City Representation Discussion: Atlanta & Lakeside

Editor’s Note: This is the second in a series of articles intended to provide information for those considering becoming part of a newly incorporated City of Lakeside or annexation into the City of Atlanta in west-central DeKalb County. Information presented herein in no way represents an endorsement of either scenario by Lindbergh LaVista Corridor Coalition Inc.

By Darian Bilski

As neighbors consider joining the City of Lakeside or the City of Atlanta, one issue to consider is the level of representation the citizens will have in each jurisdiction and the mechanism through which citizens make their voice heard.
The City of Atlanta has 12 districts each with its own city council member and three members at large. District Six, represented by Alex Wan, is closest to Woodland Hills, Druid Hills, LaVista Park and the other neighborhoods currently investigating cityhood in either Atlanta or Lakeside.
The City of Atlanta has a defined system, the Neighborhood Planning Units (“NPUs,”) through which residents express opinions on a variety of local issues. With respect to zoning and development, developers must start their development discussions at the NPU level prior to moving to the City Zoning stage of the process. While NPUs do not have final say on development and zoning issues, often, many issues are resolved at the NPU level in a manner that is approved by the neighborhoods.
The number of citizens represented per elected official in the City of Lakeside would be drastically reduced from the number of citizens represented per elected official in DeKalb County. This factor brings government closer to the people and results in more local control over city services than within current DeKalb County.
The City of Lakeside is evaluation the NPU system to determine if that system makes sense for its residents. Lakeside has zoning attorneys, city planners and experienced community members who have volunteered to explore options.
Note that because Atlanta is an established city, more information is readily available regarding this topic as well as most topics under consideration.
Additional information follows:
CITY OF LAKESIDE
http://lakesidecityalliance.org/pros-and-cons-of-incorporation-cityhood/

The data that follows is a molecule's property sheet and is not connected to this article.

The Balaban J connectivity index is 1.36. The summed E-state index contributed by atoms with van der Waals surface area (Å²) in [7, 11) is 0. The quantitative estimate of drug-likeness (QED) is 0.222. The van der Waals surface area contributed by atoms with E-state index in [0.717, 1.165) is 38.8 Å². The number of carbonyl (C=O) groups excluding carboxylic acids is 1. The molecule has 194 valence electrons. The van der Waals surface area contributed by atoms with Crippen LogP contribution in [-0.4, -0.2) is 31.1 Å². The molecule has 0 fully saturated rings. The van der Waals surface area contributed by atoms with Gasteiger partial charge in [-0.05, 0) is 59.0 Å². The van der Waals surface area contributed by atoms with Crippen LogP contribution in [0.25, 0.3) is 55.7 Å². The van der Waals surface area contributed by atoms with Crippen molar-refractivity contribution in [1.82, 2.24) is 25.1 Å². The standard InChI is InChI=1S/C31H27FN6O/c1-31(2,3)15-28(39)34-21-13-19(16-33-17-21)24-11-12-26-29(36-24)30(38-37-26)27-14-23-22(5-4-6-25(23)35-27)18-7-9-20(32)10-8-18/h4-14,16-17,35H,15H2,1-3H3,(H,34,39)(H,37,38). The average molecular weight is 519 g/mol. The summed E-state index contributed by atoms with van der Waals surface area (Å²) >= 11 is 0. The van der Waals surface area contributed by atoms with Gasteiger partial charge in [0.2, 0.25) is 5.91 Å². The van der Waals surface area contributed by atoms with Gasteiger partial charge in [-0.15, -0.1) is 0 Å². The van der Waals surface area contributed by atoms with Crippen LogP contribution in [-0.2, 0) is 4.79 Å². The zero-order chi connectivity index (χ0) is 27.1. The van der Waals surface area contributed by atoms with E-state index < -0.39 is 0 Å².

The DeKalb County government oversees approximately 700,000 whereas a local Lakeside board would representing 50-60 thousand people in the area. Currently a DeKalb county commissioner represents approximately 130,000 people and 54 sq. miles. A city of approximately 60,000 residents could potentially have 5-6 commissioners, who live in the community and represent fewer citizens, thus bringing government closer to the people and resulting in more local control over city services.
One few related benefits of cityhood per the Lakeside City Alliance webpage follow:

  • More control over land use (zoning) and development to decide on things like new subdivisions, teardowns, construction, nightclubs, apartments, strips malls and other uses.
  • Mechanism to revitalize residential and commercial areas, parks and common areas.
  • Many incorporated cities have a downtown development authority and economic development professionals on staff. Staff could work for the benefit of the city, including the collection of state and federal grants.

CITY OF ATLANTA
Source: http://www.atlantaga.gov/index.aspx?page=739
NPUmapWhat is a Neighborhood Planning Unit?
The City of Atlanta is divided into twenty-five Neighborhood Planning Units or NPUs, which are citizen advisory councils that make recommendations to the Mayor and City Council on zoning, land use, and other planning issues.  The NPU system was established in 1974 to provide an opportunity for citizens to participate actively in the Comprehensive Development Plan, which is the city’s vision for the next five, ten, and fifteen years.  It is also used as a way for citizens to receive information concerning all functions of city government.  The system enables citizens to express ideas and comment on city plans and proposals while assisting the city in developing plans that best meet the needs of their communities.
Source: http://en.wikipedia.org/wiki/Neighborhood_planning_unit
History
The system was established in 1974[2] by Atlanta’s first black mayor, Maynard Holbrook Jackson. His aim was to ensure that citizens, particularly those who had been historically disenfranchised, would be in a position to comment on the structure of their communities, and to ensure that the citizens would not have this ability stripped of them by politicians who found an involved and engaged public inconvenient. Mayor Jackson had the NPU System placed within the City Charter, which can only be changed by the Georgia Legislature. That same section of the Charter also contains the Office of the Mayor as well as the Atlanta City Council.
Structure and Operations
There are 25 NPUs, lettered from A to Z, except U. Each NPU represents the citizens in a specified geographic area. Each NPU meets once a month to review applications for rezoning properties, varying existing zoning ordinances for certain properties, applications for liquor licenses, applications for festivals and parades, any changes to fees charged by the City, any changes to the City’s Comprehensive Development Plan, and any amendments to the City’s Zoning Ordinances. Once an NPU has voted on an item, that vote is then submitted to the relevant body which makes the ultimate determination with regard to that issue as the official view of the community on a topic.
NPUs operate according to a varied set of guidelines. Each NPU is permitted to create its own bylaws and the only requirement is that once a year the bylaws are voted on and every resident and business owner is permitted to vote on those bylaws. Some NPUs permit anyone to vote while other NPUs operate in a representative governmental fashion with only elected representatives voting on the issues at hand. Given the variances of demography within the City of Atlanta, the idea that a one-size fits all system of community governance would successfully reflect each community’s view is unrealistic. Therefore, NPUs are permitted to operate as the citizens see fit.